This was one of the first passages of scripture that I knew mostly by heart. When I was a little girl and I was afraid – afraid of the dark or the strange sounds our house made at night or some other childish fear – I would lie in my bed and repeat these words from the 23rd Psalm. I can’t claim that I fully understood them, but I knew that they meant that God was with me.
The Lord is my shepherd, I shall not want.
He makes me lie down in green pastures;
he leads me beside still waters;
he restores my soul.
He leads me in right paths for his name’s sake.
Even though I walk through the darkest valley,
I fear no evil;
for you are with me;
your rod and your staff – they comfort me.
You prepare a table before me
in the presence of my enemies;
you anoint my head with oil;
my cup overflows
Surely goodness and mercy
shall follow me all the days of my life,
and I shall dwell in the house of the Lord
my whole life long.
Psalm 23, The Holy Bible, New Revised Standard Version
This was one of the first passages of scripture that I knew mostly by heart. When I was a little girl and I was afraid – afraid of the dark or the strange sounds our house made at night or some other childish fear – I would lie in my bed and repeat these words from the 23rd Psalm. I can’t claim that I fully understood them, but I knew that they meant that God was with me. I knew that they meant that I was not alone. Whatever fears I had, whatever troubles I carried, I knew God was there next to me, caring for me, loving me. The world could be a big, scary place filled with so much that I did not understand, but from the words of this psalm I knew God was there. I trusted that God loved me.
The world still seems to be a big, scary place filled with so much that I do not understand. No matter how angry or frustrated I become with other people, I cannot understand someone being so filled with hate that the person takes weapons and kills people. I cannot understand how someone can so methodically and carefully plan the destruction of other people – even if that person considers others the enemy. I cannot understand the thought process that allows someone to believe that if another person is different or foreign or worships differently or has another faith then that means the others are less than human. I cannot understand the hatred that fills someone to the point of massacring others because they are different. I don’t get it. I do not understand. I never will understand.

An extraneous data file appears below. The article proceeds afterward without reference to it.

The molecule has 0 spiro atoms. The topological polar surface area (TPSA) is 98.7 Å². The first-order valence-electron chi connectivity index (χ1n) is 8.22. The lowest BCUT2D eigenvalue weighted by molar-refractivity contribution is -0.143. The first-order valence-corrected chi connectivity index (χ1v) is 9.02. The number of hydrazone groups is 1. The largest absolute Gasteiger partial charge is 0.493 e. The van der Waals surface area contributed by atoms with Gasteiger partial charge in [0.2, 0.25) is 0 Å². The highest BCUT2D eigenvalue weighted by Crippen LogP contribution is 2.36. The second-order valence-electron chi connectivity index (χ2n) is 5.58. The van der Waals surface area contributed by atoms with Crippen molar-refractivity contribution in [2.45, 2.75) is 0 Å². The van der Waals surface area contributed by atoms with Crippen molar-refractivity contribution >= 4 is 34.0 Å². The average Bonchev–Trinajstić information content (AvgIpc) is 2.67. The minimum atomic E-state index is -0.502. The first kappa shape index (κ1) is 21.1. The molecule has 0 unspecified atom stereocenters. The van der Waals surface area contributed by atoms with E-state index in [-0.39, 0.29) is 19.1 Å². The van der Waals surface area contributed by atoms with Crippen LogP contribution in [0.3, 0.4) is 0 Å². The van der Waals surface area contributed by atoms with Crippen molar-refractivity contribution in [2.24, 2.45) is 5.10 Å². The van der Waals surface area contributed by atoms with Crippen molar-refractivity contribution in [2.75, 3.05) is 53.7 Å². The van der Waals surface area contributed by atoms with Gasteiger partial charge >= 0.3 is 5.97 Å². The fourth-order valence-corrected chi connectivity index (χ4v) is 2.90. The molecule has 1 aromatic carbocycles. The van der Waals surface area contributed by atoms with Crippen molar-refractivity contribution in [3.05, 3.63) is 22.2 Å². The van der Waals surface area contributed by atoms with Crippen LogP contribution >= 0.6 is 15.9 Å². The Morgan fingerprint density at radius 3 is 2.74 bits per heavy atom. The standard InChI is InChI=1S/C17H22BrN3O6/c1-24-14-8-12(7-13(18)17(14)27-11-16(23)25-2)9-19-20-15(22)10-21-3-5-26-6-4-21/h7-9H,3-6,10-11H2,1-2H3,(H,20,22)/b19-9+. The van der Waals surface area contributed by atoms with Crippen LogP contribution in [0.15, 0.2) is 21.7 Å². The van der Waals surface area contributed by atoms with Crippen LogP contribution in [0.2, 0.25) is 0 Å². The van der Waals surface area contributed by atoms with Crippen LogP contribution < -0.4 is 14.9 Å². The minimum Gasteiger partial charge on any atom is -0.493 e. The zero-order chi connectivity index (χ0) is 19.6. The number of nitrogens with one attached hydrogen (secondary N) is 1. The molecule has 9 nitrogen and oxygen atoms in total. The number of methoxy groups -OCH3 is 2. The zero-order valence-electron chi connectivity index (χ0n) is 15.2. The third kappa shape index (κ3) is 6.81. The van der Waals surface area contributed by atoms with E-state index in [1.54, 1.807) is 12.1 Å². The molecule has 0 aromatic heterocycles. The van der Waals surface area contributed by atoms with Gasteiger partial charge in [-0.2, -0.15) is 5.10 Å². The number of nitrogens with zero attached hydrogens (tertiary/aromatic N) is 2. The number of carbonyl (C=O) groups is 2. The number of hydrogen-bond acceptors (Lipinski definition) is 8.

But whether I understand it or not, it happens. And I know that my lack of comprehension at this much hatred does not make me immune from this kind of hatred and violence. We witnessed this terrible violence in New Zealand last week when a man walked into a mosque and began killing those who were at prayer. The youngest victim was three-years-old. Think about that; a three-year-old who had gone with his family to pray, just as I used to go with my family to church, and he was gunned down. Why?
I am sure that many, many people are asking that question right now. Why? Particularly those who lost loved ones in this senseless violent tragedy. Why? I also suspect that the answers to that question will never be satisfactory, because any answer we find can never fully address the complexities of the human condition. We don’t really know why and we may never know why. But what we do know is that God is with us. God is with those who grieve. God is with those who suffer. God is with those who mourn. And God calls us to be with them too. We are called to be compassionate and empathetic, standing side-by-side with those who mourn.
One of the most beautiful examples I have witnessed of compassion and empathy for others in this dark and terrible time is New Zealand Prime Minister, Jacinda Ardern. She has mourned with those who mourn, and she has grieved with those who grieve. Her compassion and care has given me hope.
Here’s the thing, our empathy and compassion for others does not prevent terrible things from happening, nor does it negate or erase the horror of senseless violence. But it can remind us of our better selves. It can remind us that we are not alone in the world, and that more people want good for others than harm. And most importantly, it can remind us that God is with us still, always and forever.
The Lord is my shepherd, I shall not want.